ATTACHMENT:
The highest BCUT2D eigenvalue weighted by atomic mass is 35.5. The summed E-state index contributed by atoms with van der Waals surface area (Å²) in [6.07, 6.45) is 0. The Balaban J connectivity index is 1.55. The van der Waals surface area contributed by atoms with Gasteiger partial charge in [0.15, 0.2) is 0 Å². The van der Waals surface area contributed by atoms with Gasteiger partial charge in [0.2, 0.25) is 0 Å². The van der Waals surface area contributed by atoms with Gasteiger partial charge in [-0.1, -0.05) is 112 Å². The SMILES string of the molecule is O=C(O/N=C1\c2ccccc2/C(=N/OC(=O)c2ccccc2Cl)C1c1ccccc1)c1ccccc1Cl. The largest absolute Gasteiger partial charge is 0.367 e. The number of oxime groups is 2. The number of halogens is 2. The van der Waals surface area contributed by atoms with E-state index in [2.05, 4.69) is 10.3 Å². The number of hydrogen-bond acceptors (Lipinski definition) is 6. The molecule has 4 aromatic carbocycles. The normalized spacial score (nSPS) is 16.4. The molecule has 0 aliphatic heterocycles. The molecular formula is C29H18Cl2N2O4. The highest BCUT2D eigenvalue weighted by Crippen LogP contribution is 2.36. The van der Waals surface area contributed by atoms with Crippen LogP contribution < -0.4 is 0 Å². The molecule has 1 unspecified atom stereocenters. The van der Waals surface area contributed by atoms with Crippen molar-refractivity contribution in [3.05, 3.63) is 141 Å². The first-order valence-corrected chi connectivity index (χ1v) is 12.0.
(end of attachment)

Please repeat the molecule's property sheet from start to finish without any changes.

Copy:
The highest BCUT2D eigenvalue weighted by atomic mass is 35.5. The summed E-state index contributed by atoms with van der Waals surface area (Å²) in [6.07, 6.45) is 0. The Balaban J connectivity index is 1.55. The van der Waals surface area contributed by atoms with Gasteiger partial charge in [0.15, 0.2) is 0 Å². The van der Waals surface area contributed by atoms with Gasteiger partial charge in [0.2, 0.25) is 0 Å². The van der Waals surface area contributed by atoms with Gasteiger partial charge in [-0.1, -0.05) is 112 Å². The SMILES string of the molecule is O=C(O/N=C1\c2ccccc2/C(=N/OC(=O)c2ccccc2Cl)C1c1ccccc1)c1ccccc1Cl. The largest absolute Gasteiger partial charge is 0.367 e. The number of oxime groups is 2. The number of halogens is 2. The van der Waals surface area contributed by atoms with E-state index in [2.05, 4.69) is 10.3 Å². The number of hydrogen-bond acceptors (Lipinski definition) is 6. The molecule has 4 aromatic carbocycles. The normalized spacial score (nSPS) is 16.4. The molecule has 0 aliphatic heterocycles. The molecular formula is C29H18Cl2N2O4. The highest BCUT2D eigenvalue weighted by Crippen LogP contribution is 2.36. The van der Waals surface area contributed by atoms with Crippen LogP contribution < -0.4 is 0 Å². The molecule has 1 unspecified atom stereocenters. The van der Waals surface area contributed by atoms with Crippen molar-refractivity contribution in [3.05, 3.63) is 141 Å². The first-order valence-corrected chi connectivity index (χ1v) is 12.0.